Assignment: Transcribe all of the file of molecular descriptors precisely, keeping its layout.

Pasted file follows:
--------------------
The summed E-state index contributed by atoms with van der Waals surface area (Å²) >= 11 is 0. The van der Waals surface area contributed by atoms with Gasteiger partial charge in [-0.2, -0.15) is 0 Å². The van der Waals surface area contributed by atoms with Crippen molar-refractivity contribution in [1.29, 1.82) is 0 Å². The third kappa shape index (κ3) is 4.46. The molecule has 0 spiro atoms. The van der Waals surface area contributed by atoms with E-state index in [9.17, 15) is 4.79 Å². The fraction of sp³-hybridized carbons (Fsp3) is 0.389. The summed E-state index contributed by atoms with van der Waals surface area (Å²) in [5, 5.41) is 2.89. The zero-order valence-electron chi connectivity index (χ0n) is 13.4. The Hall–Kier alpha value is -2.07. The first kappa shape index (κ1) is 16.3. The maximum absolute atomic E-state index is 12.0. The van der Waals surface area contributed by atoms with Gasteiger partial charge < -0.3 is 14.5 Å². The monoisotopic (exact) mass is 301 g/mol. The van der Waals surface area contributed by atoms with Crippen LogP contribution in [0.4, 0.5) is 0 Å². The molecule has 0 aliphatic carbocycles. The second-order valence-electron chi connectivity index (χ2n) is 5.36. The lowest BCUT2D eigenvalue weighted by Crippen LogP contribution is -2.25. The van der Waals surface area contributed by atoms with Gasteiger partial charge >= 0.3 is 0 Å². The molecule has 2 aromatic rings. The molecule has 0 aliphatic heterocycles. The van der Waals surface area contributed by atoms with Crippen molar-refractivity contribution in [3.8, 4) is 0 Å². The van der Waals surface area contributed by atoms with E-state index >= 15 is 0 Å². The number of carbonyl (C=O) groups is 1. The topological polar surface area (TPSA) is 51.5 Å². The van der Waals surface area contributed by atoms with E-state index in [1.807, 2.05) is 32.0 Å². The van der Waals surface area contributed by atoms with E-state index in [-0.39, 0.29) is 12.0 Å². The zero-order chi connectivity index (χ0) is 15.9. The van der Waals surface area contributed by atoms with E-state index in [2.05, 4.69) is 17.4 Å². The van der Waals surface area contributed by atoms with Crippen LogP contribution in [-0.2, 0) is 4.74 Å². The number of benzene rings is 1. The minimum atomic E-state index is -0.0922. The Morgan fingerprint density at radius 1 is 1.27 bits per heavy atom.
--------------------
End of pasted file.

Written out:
The summed E-state index contributed by atoms with van der Waals surface area (Å²) >= 11 is 0. The van der Waals surface area contributed by atoms with Gasteiger partial charge in [-0.2, -0.15) is 0 Å². The van der Waals surface area contributed by atoms with Crippen molar-refractivity contribution in [1.29, 1.82) is 0 Å². The third kappa shape index (κ3) is 4.46. The molecule has 0 spiro atoms. The van der Waals surface area contributed by atoms with E-state index in [9.17, 15) is 4.79 Å². The fraction of sp³-hybridized carbons (Fsp3) is 0.389. The summed E-state index contributed by atoms with van der Waals surface area (Å²) in [5, 5.41) is 2.89. The zero-order valence-electron chi connectivity index (χ0n) is 13.4. The Hall–Kier alpha value is -2.07. The first kappa shape index (κ1) is 16.3. The maximum absolute atomic E-state index is 12.0. The van der Waals surface area contributed by atoms with Gasteiger partial charge < -0.3 is 14.5 Å². The monoisotopic (exact) mass is 301 g/mol. The van der Waals surface area contributed by atoms with Crippen LogP contribution in [0.4, 0.5) is 0 Å². The molecule has 0 aliphatic carbocycles. The second-order valence-electron chi connectivity index (χ2n) is 5.36. The lowest BCUT2D eigenvalue weighted by Crippen LogP contribution is -2.25. The van der Waals surface area contributed by atoms with Gasteiger partial charge >= 0.3 is 0 Å². The molecule has 2 aromatic rings. The molecule has 0 aliphatic heterocycles. The van der Waals surface area contributed by atoms with Crippen molar-refractivity contribution in [3.8, 4) is 0 Å². The van der Waals surface area contributed by atoms with E-state index >= 15 is 0 Å². The number of carbonyl (C=O) groups is 1. The topological polar surface area (TPSA) is 51.5 Å². The van der Waals surface area contributed by atoms with E-state index in [1.807, 2.05) is 32.0 Å². The van der Waals surface area contributed by atoms with E-state index in [-0.39, 0.29) is 12.0 Å². The zero-order chi connectivity index (χ0) is 15.9. The van der Waals surface area contributed by atoms with E-state index in [2.05, 4.69) is 17.4 Å². The van der Waals surface area contributed by atoms with Crippen LogP contribution in [-0.2, 0) is 4.74 Å². The number of benzene rings is 1. The minimum atomic E-state index is -0.0922. The Morgan fingerprint density at radius 1 is 1.27 bits per heavy atom.